Apart from the other landmarks Urgut is also known for the ruins of an ancient Nestorian temple. In fact, the first mention of Urgut in written sources is related to the location of a monastery of the Church of the East: “On al-Šāwḏār [a mountainous area southeast of Samarqand] a group of Christians have a monastery where they gather and have their cells. I found there many Iraqi Christians who migrated to the place because of its suitability, solitary location, and healthiness. It has inalienable properties (woqūf), and many of the Christians retire to it; this place towers over the major part of Sogd and is known as Warkūdah” (Ebn Hawqal, p. 372; tr., II, p. 478; Eṣṭaḵ-ri, p. 321; both with variant spellings in different MSS). Due to the corrupt spelling of the place-name in the primary sources, the location of the monastery has long been a mystery, despite a number of attempts to find it. The correct reading was suggested in 1996 by Ukrainian archeologist Savchenko, 1996),
Studying the manuscripts of Ebn Hawqal, A. Savchenko concluded that in the translations of his " Book of Roads and Kingdoms " - a graphic error in the word Wazkrd (Wzkrd) was made, the correct spelling of which is Wrkwd and that the direct Arabic pronunciation of the word "Urgut". Such errors concerning unknown geographical names could be made by scribes. Arabic graphics abound with dialectical signs - dots and commas separating letters, and it is only necessary to add or forget one such sign, as the word immediately takes on a different meaning and pronunciation.
In 1996, they started archeological expedition, but only in 1997 in the place of Sufien (Hermit), located above Chor-Chinor, the temple was finally found. Searching for the ruins of the monastery, based on the ancient description is not an easy task. One have to carefully study the topography, ask the local population about the names and objects found in the past. In general, to find in this mountainous inhabited place an ancient temple was is very difficult. But nevertheless, archaeologists were lucky and this architectural complex was found by strike of luck. In the place called Suleiman-tepe, on the watershed between Urgutsay and Kumloksay, the farmer’s tractor accidentally touched the edge of the hill, exposing the laying of bricks. The archeologists working under the direction of A.Savchenko who arrived there were pleasantly surprised - this was what they were looking for. The name Suleimantepa came from a resident of this place - Suleiman, who built a house here after the Second World War. In memory of Suleiman, local residents called the nearby hill "Sulaimantepa". Excavations continued in 1999, during which several rooms were found. According to the radiocarbon analysis of ceramics, the time of the foundation of the monastery is the middle of the IX century. Later, some items related to the VII century were also found.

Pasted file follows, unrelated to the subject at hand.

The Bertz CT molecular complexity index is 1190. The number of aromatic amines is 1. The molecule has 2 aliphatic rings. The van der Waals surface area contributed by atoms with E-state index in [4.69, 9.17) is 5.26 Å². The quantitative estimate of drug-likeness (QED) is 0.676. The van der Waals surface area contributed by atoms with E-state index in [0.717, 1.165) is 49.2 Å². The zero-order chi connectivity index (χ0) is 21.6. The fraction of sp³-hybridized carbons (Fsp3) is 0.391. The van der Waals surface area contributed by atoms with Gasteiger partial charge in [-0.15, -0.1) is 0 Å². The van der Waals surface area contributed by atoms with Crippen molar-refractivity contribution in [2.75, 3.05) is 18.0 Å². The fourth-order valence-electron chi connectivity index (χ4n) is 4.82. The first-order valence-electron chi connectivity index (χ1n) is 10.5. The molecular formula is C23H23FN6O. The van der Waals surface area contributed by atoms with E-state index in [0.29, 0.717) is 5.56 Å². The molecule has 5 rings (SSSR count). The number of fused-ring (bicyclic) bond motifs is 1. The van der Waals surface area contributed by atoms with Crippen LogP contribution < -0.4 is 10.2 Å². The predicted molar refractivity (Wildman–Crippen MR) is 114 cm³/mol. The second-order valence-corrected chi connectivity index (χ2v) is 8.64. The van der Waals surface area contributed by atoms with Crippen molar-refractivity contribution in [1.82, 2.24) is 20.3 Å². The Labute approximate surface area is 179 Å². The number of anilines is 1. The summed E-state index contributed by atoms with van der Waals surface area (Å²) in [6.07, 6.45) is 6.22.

Investigations have brought to light a selection of archeological finds, among which are wearable crosses of iron, bronze and coal shale, ceramic wares with Christian motifs, and fragments of stucco decoration. Some items are evidence of an organized liturgy (a bronze censer found in 1916, of Syrian origin: Zalesskaya; manufactured in situ: Dresvyanskaya).
Finding the place on your own is quite tricky. You will need to head towards Chor Chinor along the Urgutsay (small mountainous river) and the place would be somewhere about two kilometers from Chor-Chinar. At one of the mahallas you will need to take a turn and go on foot on the rough terrain - along the path between the hilly vegetable gardens. In one of these plots, in the midst of vegetable gardens, vacant lots and rare houses is the so-called Suleimantepe hill.
In those remote times, when this Christian monastery existed, the land of Urgut was famous for its religious tolerance and pluralism. Followers of various religious views lived together peacefully here. Buddhism, Zoroastrianism, Islam, Christianity - all these religions were to some extent present in the life of Sogdians. It has been suggested that the village of Aspandiza (mod. Ispanza), east of Urgut, takes its name from a sanctuary of the pre-Islamic female deity Aspan, who possibly may have been regarded as the patroness of the area. More tangible traces of the past can be seen at the site of Jar Tepe northeast of Urgut, an early medieval Zoroastrian temple, where a number of murals were found during archeological excavations. Somewhere nearby there should be a Buddhist temple in the Urgut district, mentioned in the literature.